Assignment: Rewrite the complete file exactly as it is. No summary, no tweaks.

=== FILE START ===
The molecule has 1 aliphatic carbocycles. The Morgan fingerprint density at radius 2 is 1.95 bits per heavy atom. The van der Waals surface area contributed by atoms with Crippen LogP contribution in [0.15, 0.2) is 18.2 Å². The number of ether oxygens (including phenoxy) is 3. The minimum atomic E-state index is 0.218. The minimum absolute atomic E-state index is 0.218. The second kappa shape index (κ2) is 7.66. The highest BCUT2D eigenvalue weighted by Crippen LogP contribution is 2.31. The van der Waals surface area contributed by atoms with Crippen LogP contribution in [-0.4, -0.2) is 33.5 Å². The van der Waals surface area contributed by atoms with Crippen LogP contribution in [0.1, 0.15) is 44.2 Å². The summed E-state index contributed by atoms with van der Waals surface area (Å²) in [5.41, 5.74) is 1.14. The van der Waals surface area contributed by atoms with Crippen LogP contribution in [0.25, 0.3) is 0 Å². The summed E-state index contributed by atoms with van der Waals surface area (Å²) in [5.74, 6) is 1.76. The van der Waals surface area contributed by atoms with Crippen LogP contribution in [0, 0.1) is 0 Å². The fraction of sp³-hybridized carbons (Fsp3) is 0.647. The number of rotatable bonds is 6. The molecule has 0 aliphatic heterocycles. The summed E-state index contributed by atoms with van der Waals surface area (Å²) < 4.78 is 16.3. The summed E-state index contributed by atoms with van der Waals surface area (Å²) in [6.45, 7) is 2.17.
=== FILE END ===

The molecule has 1 aliphatic carbocycles. The Morgan fingerprint density at radius 2 is 1.95 bits per heavy atom. The van der Waals surface area contributed by atoms with Crippen LogP contribution in [0.15, 0.2) is 18.2 Å². The number of ether oxygens (including phenoxy) is 3. The minimum atomic E-state index is 0.218. The minimum absolute atomic E-state index is 0.218. The second kappa shape index (κ2) is 7.66. The highest BCUT2D eigenvalue weighted by Crippen LogP contribution is 2.31. The van der Waals surface area contributed by atoms with Crippen LogP contribution in [-0.4, -0.2) is 33.5 Å². The van der Waals surface area contributed by atoms with Crippen LogP contribution in [0.1, 0.15) is 44.2 Å². The summed E-state index contributed by atoms with van der Waals surface area (Å²) in [5.41, 5.74) is 1.14. The van der Waals surface area contributed by atoms with Crippen LogP contribution in [0.25, 0.3) is 0 Å². The summed E-state index contributed by atoms with van der Waals surface area (Å²) in [5.74, 6) is 1.76. The van der Waals surface area contributed by atoms with Crippen LogP contribution in [0, 0.1) is 0 Å². The fraction of sp³-hybridized carbons (Fsp3) is 0.647. The number of rotatable bonds is 6. The molecule has 0 aliphatic heterocycles. The summed E-state index contributed by atoms with van der Waals surface area (Å²) < 4.78 is 16.3. The summed E-state index contributed by atoms with van der Waals surface area (Å²) in [6.45, 7) is 2.17.